Peter was there in Stafford as a constant point of reference for me for about thirty years. I remember making what seemed like a pilgrimage from Reading to Stafford, in 1977, to meet him for the first time, and the others around him in the group that made and ran the typography course at the College of Art and Design. Before this, as an undergraduate in the early 1970s, I knew about him as a co-writer of a fundamental article in the journal Visible Language (‘Experiments with unjustified text’), as a presence in the thinking behind our course at Reading, and as one of the people on the network that I had begun to discover – of designers such as Anthony Froshaug, Norman Potter, Ernest Hoch. They were intellectual and practical father figures, who were all apparently ageless in their immediate democratic engagement with anyone: serious (and often very funny), dissenting and leftist, disseminating.
I found copies of the Stafford publications, and valued especially the two issues of Design Dialogue that were edited by students there. The first of these, published in 1969, reprinted Anthony Froshaug’s canonical ‘Typography is a grid’, and included extracts from Norman Potter’s book What is a designer: both these writings would eventually re-emerge in and within Hyphen Press editions. When, in 1980, our edition of Norman Potter’s book was made, its cover was minimal: silver text on matt black card. I had borrowed the idea from one of the Stafford publications, and Norman suggested that we credit Peter for this inspiration.
Another ‘finding’ (a word that Norman Potter liked) of that time was a letter that Peter had written to The Guardian (29 June 1980), which I posted on the wall above my bed. This, with pin-holes in the corners, is now the first item in my file of his letters:
Sir, – Peter Jenkins’s case against the campaign for a nuclear-free Europe boils down to the assertion that Labour Party support for that policy would render the party ineffective.
Jenkins is totally out of touch with CND if he thinks we pin our hopes on a Labour government in this matter. Jenkins seems to be too preoccupied with lefties in the Labour Party to see that most of us no longer have faith in politicians to work effectively against preparations for war without a massive kick up the ass from the public in general.
22 Wolverhampton Road,
In the 1980s and 1990s, I valued Peter’s conversation and support – mainly given in his letters, now beginning to constitute a thickish file – in engaging with the froth of ‘free-floating meaning’ and other such sports. Typography, for him, was a means of embodying and articulating meaning, by a considered ordering of the visible means. At the same time I became more aware of his work as an artist: drawing and painting in the British tradition that looked to Cézanne, and would include Walter Sickert and later painters. I remember him coming to London to see exhibitions by Lucian Freud: eager to know the latest news of Freud’s production. I saw some of his own paintings and prints, and began to see better what else he was, as well as a strong and severe theorist of typography.
The process of publishing his book, the working title of which was ‘Griffo’s grid’ but which we eventually called Type spaces, was heralded for me in April 1995, when Peter wrote asking why it was necessary to measure type size. This was a photocopied typewritten statement (I gathered he had sent it to a number of colleagues), with amendments in biro handwriting. The concerns of this statement were familiar from my upbringing at Reading, shaped by the ideas of Ernest Hoch and Maurice Goldring: why try to measure the fictitious ‘body size’ of type; why not measure something visible and which it might actually be useful to know. ‘In particular, the ability to refer to the visual size of the x-height ribbon of the character set is important.’ At the bottom he added this: ‘Would you agree with this? If so, could you tell me why it is necessary to have a “foreign” measurement at all in print?’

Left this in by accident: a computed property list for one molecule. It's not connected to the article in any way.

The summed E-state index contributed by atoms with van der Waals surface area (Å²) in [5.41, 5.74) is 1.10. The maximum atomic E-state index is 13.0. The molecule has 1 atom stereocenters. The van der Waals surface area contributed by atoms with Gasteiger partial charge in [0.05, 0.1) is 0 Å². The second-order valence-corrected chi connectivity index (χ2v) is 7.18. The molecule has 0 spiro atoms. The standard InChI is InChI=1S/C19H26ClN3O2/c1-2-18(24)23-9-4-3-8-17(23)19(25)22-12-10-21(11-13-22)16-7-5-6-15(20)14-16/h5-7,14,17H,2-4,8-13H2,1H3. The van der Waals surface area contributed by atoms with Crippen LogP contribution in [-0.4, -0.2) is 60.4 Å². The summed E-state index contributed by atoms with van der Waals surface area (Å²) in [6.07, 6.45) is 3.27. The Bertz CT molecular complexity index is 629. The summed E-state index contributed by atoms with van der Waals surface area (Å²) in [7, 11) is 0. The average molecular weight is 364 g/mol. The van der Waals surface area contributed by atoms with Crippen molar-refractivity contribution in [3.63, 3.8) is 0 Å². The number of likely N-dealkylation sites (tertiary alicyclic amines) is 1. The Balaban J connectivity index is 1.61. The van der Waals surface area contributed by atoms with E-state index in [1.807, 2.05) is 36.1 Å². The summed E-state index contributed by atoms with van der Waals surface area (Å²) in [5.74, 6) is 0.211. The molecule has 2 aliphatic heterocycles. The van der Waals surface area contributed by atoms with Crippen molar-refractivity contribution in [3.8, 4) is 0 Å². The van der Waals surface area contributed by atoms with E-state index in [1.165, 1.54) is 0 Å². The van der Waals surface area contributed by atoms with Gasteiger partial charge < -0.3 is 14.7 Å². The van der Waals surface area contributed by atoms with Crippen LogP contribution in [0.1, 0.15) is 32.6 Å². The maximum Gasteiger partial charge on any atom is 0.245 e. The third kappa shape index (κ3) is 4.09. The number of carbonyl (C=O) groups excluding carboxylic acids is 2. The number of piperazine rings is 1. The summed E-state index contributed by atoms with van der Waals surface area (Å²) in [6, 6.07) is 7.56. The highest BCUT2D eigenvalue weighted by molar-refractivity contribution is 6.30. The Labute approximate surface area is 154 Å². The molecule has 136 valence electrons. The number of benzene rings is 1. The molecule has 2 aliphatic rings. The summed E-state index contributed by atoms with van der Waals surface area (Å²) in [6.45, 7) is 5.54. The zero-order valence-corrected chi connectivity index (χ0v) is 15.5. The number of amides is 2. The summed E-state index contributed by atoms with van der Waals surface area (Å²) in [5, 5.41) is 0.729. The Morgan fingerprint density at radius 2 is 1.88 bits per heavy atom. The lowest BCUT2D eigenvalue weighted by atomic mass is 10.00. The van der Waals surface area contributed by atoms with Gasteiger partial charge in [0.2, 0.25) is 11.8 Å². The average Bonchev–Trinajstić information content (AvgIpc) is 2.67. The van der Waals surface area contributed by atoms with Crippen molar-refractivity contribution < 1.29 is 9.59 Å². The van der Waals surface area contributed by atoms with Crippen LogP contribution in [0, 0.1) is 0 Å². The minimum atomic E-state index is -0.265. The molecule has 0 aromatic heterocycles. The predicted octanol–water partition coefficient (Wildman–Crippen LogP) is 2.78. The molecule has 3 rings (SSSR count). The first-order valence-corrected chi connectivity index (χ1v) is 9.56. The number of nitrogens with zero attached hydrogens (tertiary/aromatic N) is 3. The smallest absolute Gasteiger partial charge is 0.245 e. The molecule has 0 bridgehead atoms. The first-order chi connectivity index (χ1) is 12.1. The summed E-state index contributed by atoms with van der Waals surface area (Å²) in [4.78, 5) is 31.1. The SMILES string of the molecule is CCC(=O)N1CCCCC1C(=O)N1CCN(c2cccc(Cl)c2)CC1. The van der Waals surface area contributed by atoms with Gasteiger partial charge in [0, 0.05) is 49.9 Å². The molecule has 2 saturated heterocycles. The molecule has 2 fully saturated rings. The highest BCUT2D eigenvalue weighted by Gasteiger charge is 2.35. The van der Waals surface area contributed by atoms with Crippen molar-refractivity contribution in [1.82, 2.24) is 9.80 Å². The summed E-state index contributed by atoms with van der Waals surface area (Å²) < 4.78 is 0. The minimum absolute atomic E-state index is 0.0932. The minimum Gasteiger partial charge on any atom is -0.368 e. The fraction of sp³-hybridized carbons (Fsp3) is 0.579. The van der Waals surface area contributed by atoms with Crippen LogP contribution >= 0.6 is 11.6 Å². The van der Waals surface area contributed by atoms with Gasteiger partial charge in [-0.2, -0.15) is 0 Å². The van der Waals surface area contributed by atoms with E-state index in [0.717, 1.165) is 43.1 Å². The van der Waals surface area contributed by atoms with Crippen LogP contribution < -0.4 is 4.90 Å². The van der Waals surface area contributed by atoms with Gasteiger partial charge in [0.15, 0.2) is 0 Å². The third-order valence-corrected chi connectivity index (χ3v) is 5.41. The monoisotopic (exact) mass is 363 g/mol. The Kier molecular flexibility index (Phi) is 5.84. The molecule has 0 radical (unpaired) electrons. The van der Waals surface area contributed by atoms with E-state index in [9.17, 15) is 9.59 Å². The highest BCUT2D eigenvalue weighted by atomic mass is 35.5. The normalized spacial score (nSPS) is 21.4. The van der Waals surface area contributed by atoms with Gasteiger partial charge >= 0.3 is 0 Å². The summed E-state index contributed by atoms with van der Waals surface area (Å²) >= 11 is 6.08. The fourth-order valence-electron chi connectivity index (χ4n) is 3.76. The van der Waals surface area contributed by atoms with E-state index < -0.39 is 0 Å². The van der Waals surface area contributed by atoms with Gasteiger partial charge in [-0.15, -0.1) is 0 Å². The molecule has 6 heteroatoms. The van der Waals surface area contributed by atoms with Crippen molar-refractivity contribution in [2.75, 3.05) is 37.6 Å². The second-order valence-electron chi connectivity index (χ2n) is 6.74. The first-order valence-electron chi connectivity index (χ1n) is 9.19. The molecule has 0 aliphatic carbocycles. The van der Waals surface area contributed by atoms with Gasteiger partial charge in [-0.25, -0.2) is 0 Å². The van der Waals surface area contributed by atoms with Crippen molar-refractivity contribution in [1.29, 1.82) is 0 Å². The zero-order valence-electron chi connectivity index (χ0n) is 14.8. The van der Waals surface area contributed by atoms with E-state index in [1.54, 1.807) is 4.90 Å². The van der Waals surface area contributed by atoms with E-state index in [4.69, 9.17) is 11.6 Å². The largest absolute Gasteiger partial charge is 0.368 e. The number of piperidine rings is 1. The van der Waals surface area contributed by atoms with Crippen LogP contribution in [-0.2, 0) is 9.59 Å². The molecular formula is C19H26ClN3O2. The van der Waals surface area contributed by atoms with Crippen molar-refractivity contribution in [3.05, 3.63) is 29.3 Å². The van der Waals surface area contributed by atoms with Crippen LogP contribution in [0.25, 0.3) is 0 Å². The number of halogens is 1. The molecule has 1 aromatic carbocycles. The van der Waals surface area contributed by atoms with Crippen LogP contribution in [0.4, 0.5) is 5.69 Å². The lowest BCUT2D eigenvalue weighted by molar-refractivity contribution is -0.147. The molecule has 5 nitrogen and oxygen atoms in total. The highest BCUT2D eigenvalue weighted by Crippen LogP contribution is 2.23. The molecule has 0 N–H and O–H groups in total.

In reply, I wrote to him about trying to measure x-heights, and the way in which one anyone working in a page-layout program could find an x-height measurement (‘2.75 mm’ was my example), even if that isn’t what the software makers imagine you want to do. I wasn’t sure what he meant by ‘foreign’ in this context. He responded by explaining: ‘I would rather think of x-height, not in terms of measuring it, but its value as a basic unit for stepping-out the void, together with sub-modular units based on halving. Then, I can establish the relationship between x.ht and line-to-line in a rational way; that is, in a way which allows line-to-line to change proportionately to change in x.ht.’ He explained further, and lost me more than a bit. I appreciated ‘stepping-out the void’ as a wonderfully vivid and suggestive phrase, which seems incidentally to act out Peter’s own process of thinking further. Here and in later letters I began to see that he was thinking beyond the essential but also narrow concerns of Hoch and Goldring (for example in the article ‘Type size: a system of dimensional references’ (1966), which we reprinted at the back of Type spaces).
After this we had a fairly regular correspondence. I was working on the Froshaug book, and brought Peter into it – both literally (an exchange of letters between him and Anthony is included) and by showing him bits I was working on. It’s clear that Froshaug had been fundamental for him in his thinking about typography. I can perhaps project from my own experience and say that for Peter, too, the encounter with Froshaug’s work was as if someone had turned on a light: suddenly it all looked clearer. I still remember a letter from Peter in Visible Language (vol. 5, no. 4, 1971, p. 376) protesting at the journal’s change of name from The Journal of Typographic Research:
To the Editor:
There is an important sense in which your change of title is a retrograde step: I refer to the meaning carried in the word typography which is not present in the words visible language. This meaning is set out in an article by the seer and teacher Anthony Froshaug (‘Typography is a grid’, The Designer, January 1967; and Design Dialogue 1, Stafford, 1969), which begins:
‘To mention both typographic, and, in the same breath/sentence, grids, is strictly tautologous. The word typography means to write/print using standard elements; to use standard elements implies some modular relationship between such elements; since such relationship is two-dimensional, it implies the determination of dimensions which are both horizontal and vertical.’
The words visible language carry no sense of the concept ‘co-ordination’, which is basic to communication in any form; nor of the technology involved in the control of the things which are required to be co-ordinated. Typography is loaded with both ideas.